Limited Only By Your Imagination

This slogan “Limited only by your imagination” was one that was used by a company I used to work for, which produced the first digital sampling synthesizers that made any significant commercial impact.  I recall, at the time, thinking that if the limit is only somebody’s imagination, that’s a terrible, crippling limitation.  Most people are trapped utterly by what they think and believe.  I thought it was perhaps the worst marketing slogan I had ever heard, being a tacit admission that there was nothing our company could do to combat such severe limitations, no matter how great our product.  “You’re on your own, mate” would have conveyed precisely the same meaning, only perhaps with crystal clear, unalloyed honesty.

The older I get, the more I think this is true.  Bad ideas are remarkably long-lived.  As a species, there are things that hold us back and which keep us primitive that we have, collectively, believed and thought for millennia.  If you look at things as dispassionately as the human condition allows you to, there are very few problems that cannot be solved in an instant, simply by changing what we all think.  Tradition and conservatism work against this freedom and agility of thought and we pay for that feeling of apparent safety in dreadful ways, every single day.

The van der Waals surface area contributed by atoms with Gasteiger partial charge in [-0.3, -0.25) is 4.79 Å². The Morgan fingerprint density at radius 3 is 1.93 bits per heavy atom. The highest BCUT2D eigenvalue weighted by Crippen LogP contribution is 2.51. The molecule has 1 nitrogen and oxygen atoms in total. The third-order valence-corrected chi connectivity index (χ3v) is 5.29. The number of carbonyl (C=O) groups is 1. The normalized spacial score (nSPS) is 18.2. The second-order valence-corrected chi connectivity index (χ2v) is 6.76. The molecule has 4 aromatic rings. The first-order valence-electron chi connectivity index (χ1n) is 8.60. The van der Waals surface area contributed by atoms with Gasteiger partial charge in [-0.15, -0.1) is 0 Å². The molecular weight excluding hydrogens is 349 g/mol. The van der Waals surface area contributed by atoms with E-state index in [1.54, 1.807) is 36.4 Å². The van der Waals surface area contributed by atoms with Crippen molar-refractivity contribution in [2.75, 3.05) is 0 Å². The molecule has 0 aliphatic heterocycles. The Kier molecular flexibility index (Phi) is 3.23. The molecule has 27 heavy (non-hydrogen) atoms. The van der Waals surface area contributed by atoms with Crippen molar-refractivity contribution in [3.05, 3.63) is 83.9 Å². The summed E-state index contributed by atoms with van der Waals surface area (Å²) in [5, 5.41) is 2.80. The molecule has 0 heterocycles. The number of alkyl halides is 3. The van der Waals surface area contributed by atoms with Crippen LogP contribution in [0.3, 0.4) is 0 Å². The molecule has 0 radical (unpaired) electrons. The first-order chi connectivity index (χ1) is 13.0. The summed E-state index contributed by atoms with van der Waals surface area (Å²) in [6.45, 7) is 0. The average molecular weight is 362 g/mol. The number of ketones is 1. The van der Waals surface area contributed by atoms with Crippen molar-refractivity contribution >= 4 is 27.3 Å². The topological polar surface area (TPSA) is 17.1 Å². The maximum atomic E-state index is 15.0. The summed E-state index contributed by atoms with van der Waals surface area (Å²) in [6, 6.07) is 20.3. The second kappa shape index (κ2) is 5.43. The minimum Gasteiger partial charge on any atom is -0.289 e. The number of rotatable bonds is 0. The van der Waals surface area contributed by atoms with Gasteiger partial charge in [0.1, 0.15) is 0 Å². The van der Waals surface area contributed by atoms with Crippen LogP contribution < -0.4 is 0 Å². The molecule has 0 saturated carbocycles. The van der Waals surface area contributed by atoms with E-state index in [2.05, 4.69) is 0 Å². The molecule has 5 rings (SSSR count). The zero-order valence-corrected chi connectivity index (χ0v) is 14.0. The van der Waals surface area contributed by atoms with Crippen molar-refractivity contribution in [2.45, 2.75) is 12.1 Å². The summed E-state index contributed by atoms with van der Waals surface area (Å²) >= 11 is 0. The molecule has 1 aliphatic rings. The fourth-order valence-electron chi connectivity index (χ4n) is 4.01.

On a personal level, we are often defined and limited by what we hold to be our own self-image – that assessment of our own capabilities, limitations and hence worthiness that we all make.  This act of self-sabotage is actively preyed upon by corporations intent on taking advantage of our insecurities to sell us something.  It’s a wonder anybody achieves anything at all.  We are best at undermining our own capacity to create wondrous things, yet simply by deliberately choosing to believe in our own abilities, we can transform our lives and those of everybody touched by our works.  While we believe we could never earn as much as we do in a boring day job, we keep going in to the office.  It may actually be true that we could never earn that much from our creative endeavours, but that comes down to another widely held, unquestioned belief we all hold, about the economy.  If we all stopped believing that myth (or rather, interconnected set of myths), we could, indeed, earn as much, or more, from doing what we do best, rather than what we think we have to do to pay the bills.